*Some details have been changed for anonymity. 

 

 In the early 1970s, Jeffery Link was working for the National Forests Department. He managed projects involving wood, lumber, flammability characteristics, and many more. One day he got asked to do a special small project with a budget of about $250,000.

As Jeffery’s supervisor was talking to him about this new project, he mentioned that Harold Smith had just been moved and would be working for him. He knew from workplace gossip that Harold would be a problem, but he believed that he could motivate Harold to do at least some work.

Over time, Jeffery realized that “nothing that Harold talked about would ever come to pass; it was just a lot of hot air.” Jeffery went to his supervisor saying “he’s terrible” and “you’ve got to get rid of him,” but his supervisor said that this was Harold’s last stop so he would just have to put up with him.

In the meantime, Harold was “demoralizing all of the staff,” which consisted of between 8 and 10 people. They all complained about him because “not only didn’t he do his own work but he interfered with everybody else.”

Jeffery went to his supervisor saying that this all had to stop, and his supervisor asked what he wanted to do about it.

 The only reason Harold still had a job was because it was almost impossible to fire an employee under Civil Service rules and regulations. Every time a supervisor hit a brick wall with Harold, management would promote him to “make him someone else’s problem.”

Jeffery had an idea. He said, “I want to do a reduction in force.” A reduction in force is used in the government and in other organizations when a project is too low on funds to afford to pay everyone’s salaries. Management would review all personnel and identify people who they could most easily dispose of.  When informed of that decision most employees would grudgingly accept their situation. For them, employment elsewhere or retirement was the only option. 

When Jeffery told Harold about the reduction in force, the reaction was not what he expected. “This fellow was well off, had enough money for retirement already,” Jeffrey remembers, “his wife worked, he was in his 60s and he had no mortgage.” Harold decided he would fight the reduction in force in court. 

Jeffery’s supervisors were not happy with him.  They were “downright miserable” because they had never seen anyone fight a reduction in force before. Harold’s case would go to a federal court with a federal judge instead of a civil court because everyone involved worked for the government.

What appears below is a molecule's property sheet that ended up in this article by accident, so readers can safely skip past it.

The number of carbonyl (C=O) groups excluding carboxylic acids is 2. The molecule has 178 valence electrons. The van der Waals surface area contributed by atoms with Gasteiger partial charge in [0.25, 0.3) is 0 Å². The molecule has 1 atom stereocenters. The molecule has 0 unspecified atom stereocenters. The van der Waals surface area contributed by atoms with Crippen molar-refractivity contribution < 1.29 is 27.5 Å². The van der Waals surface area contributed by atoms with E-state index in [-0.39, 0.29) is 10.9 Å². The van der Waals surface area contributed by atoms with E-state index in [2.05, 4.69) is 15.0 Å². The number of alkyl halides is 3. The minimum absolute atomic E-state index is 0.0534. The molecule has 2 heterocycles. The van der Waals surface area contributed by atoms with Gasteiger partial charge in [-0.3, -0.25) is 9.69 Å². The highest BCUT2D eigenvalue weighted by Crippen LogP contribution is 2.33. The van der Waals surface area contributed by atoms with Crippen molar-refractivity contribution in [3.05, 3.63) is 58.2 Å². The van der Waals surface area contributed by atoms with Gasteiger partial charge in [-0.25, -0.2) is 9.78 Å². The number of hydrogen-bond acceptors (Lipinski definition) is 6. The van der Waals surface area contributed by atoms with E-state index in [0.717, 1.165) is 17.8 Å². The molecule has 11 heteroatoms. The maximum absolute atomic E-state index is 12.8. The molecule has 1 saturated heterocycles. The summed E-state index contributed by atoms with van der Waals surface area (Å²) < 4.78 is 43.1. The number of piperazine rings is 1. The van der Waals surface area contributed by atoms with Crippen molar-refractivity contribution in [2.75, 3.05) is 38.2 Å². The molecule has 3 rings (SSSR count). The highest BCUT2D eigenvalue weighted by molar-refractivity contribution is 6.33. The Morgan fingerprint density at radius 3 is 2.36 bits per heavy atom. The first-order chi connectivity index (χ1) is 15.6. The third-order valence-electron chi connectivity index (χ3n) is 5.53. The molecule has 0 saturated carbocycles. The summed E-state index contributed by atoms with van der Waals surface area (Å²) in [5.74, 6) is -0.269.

On the day of the hearing Jeffery’s supervisor was there, “and his supervisor’s supervisor, and his supervisor’s supervisor’s supervisor were there, and they were all very upset and nervous” They were upset with Jeffery for getting them in that situation, because they were so used to people just accepting the reduction in force.

Jeffery knew where all the money went, and how it was divided, so he was pretty confident in his ability to prove the reduction in force had to go through. Harold was a fairly smart guy, but he made one stupid mistake. He represented himself instead of getting a lawyer. He thought he was smart enough to handle his case on his own, but he couldn’t. But Harold’s biggest problem was that “Jeffery was smarter. He had an answer for every question thrown at [him] from Harold and the judge.”

To Harold’s questions about the budget, Jeffery threw out facts and data about how many people were on the project, what their grades and salaries were, what the overhead was.  The way the numbers came out of his mouth convinced everyone (even Harold) that there wasn’t enough money to go around. 

The final verdict was decided by the judge. The reduction in force would go through and Harold would be retired. After that, Jeffery remembers, “I would get on the elevator or walk the halls at work and people would whisper about me saying ‘he’s the guy that got Harold fired’.  That went on for many, many years.

A few years later, Jeffery left the Department through a reduction in force and he was “the happiest man in the world.”